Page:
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Addiction. 2018 Sep 24. doi: 10.1111/add.14447. [Epub ahead of print]

The social location of harm from others' drinking in 10 societies.

Author information

1
Centre for Alcohol Policy Research, La Trobe University, Melbourne, Australia.
2
Centre for Social Research on Alcohol and Drugs, Stockholm University, Stockholm, Sweden.
3
Alcohol Research Group, Public Health Institute, Emeryville, CA, USA.
4
Mental Health and Substance Abuse, WHO, Geneva, Switzerland.
5
Health Promotion Policy Research Center; International Health Policy Program, Ministry of Public Health, Nonthaburi, Thailand.
6
Department of Non-Communicable Diseases and Environmental Health, World Health Organization Regional Office for South-East Asia, New Delhi, India.
7
Centre for Addiction Medicine, National Institute of Mental Health and NeuroSciences, Bangalore, India.
8
SHORE and Whariki Research Centre, School of Public Health, Massey University, Auckland, New Zealand.
9
Departamento de Psiquiatría, Universidad del Desarrollo, Facultades de Psicología y de Ciencia Social; Universidades de Chile y de los Andes, Santiago de Chile, Chile.
10
Health Strategy and Policy Institute, Ministry of Health, Vietnam.
11
Department of Sociology, University of Colombo, Colombo, Sri Lanka.
12
Adjunct Professor, Globalism Research Centre, School of Social Sciences, RMIT University, Melbourne, Australia.
13
Department of Psychology, University of Uyo, Uyo, Nigeria.
14
Centre for Research and Information on Substance Abuse (CRISA), Uyo, Nigeria.
15
Centre for Public Health, National Institute of Mental Health and NeuroSciences, Bangalore, India.
16
Research Outcomes Management Department, National Institute of Public Health, Ministry of Health, Vientiane Capital, Laos.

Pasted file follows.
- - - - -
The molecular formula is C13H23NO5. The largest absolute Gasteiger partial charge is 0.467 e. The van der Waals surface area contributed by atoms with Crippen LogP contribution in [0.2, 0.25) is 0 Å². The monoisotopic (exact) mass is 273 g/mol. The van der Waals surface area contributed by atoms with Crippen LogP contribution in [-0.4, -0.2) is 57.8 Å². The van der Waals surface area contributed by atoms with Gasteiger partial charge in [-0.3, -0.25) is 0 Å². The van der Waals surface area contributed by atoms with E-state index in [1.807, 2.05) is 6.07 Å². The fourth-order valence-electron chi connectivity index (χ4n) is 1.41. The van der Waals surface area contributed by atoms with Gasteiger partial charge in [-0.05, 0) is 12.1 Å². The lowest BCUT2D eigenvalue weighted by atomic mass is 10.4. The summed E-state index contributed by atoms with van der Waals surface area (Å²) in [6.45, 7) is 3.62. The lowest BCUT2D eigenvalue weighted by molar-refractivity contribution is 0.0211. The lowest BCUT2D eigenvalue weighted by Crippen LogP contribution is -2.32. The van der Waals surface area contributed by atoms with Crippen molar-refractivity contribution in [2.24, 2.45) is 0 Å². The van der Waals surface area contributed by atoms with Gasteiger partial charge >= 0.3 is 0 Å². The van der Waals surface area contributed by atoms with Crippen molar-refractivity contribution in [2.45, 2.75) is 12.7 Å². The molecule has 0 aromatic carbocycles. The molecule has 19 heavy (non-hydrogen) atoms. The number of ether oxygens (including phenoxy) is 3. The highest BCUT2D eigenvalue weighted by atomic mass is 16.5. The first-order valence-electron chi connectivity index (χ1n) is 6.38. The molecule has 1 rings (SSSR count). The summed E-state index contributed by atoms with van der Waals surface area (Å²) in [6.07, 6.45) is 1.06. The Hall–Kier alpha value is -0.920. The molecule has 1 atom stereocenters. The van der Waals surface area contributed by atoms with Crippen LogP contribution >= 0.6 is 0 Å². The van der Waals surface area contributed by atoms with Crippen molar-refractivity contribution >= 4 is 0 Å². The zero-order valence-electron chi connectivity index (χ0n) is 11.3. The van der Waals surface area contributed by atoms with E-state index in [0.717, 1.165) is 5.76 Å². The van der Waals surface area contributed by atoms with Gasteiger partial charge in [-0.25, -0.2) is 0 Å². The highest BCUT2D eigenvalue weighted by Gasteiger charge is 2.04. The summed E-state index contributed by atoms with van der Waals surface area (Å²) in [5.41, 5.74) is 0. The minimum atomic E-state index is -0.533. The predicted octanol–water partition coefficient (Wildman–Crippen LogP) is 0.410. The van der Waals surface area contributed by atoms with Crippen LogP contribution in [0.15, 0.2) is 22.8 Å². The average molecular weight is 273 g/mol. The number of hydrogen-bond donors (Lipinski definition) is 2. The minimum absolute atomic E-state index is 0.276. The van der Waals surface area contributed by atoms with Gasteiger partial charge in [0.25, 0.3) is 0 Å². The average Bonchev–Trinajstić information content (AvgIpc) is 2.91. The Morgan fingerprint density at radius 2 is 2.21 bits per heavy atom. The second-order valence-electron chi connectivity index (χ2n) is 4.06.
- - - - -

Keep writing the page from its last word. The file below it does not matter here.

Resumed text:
17
National Drug Research Institute, Curtin University, Fitzroy, Victoria, Australia.

Abstract

AIMS:

Survey data from 10 diverse countries were used to analyse the social location of harms from others' drinking: which segments of the population are more likely to be adversely affected by such harm, and how does this differ between societies?

METHODS:

General-population surveys in Australia, Chile, India, Laos, New Zealand, Nigeria, Sri Lanka, Thailand, United States and Vietnam, with a primary focus on the social location of the harmed person by gender, age groups, rural/urban residence and drinking status. Harms from known drinkers were analysed separately from harms from strangers.

RESULTS:

In all sites, risky or moderate drinkers were more likely than abstainers to report harm from the drinking of known drinkers, with risky drinkers the most likely to report harm. This was also generally true for harm from strangers' drinking, although the patterns were more mixed in Vietnam and Thailand. Harm from strangers' drinking was more often reported by males, while gender disparity in harm from known drinkers varied between sites. Younger adults were more likely to experience harm both from known drinkers and from strangers in some, but not all, societies. Only a few sites showed significant urban/rural differences, with disparities varying in direction. In multivariate analyses, most relationships remained, although some were no longer significant.

CONCLUSION:

The social location of harms from others' drinking, whether known or a stranger, varies considerably between societies. One near-commonality among the societies is that those who are themselves risky drinkers are more likely to suffer harm from others' drinking.

KEYWORDS:

Comparative studies; cross-national comparison; demographic variation; interpersonal harm; others' drinking; risky drinking

PMID:
30248718
DOI:
10.1111/add.14447

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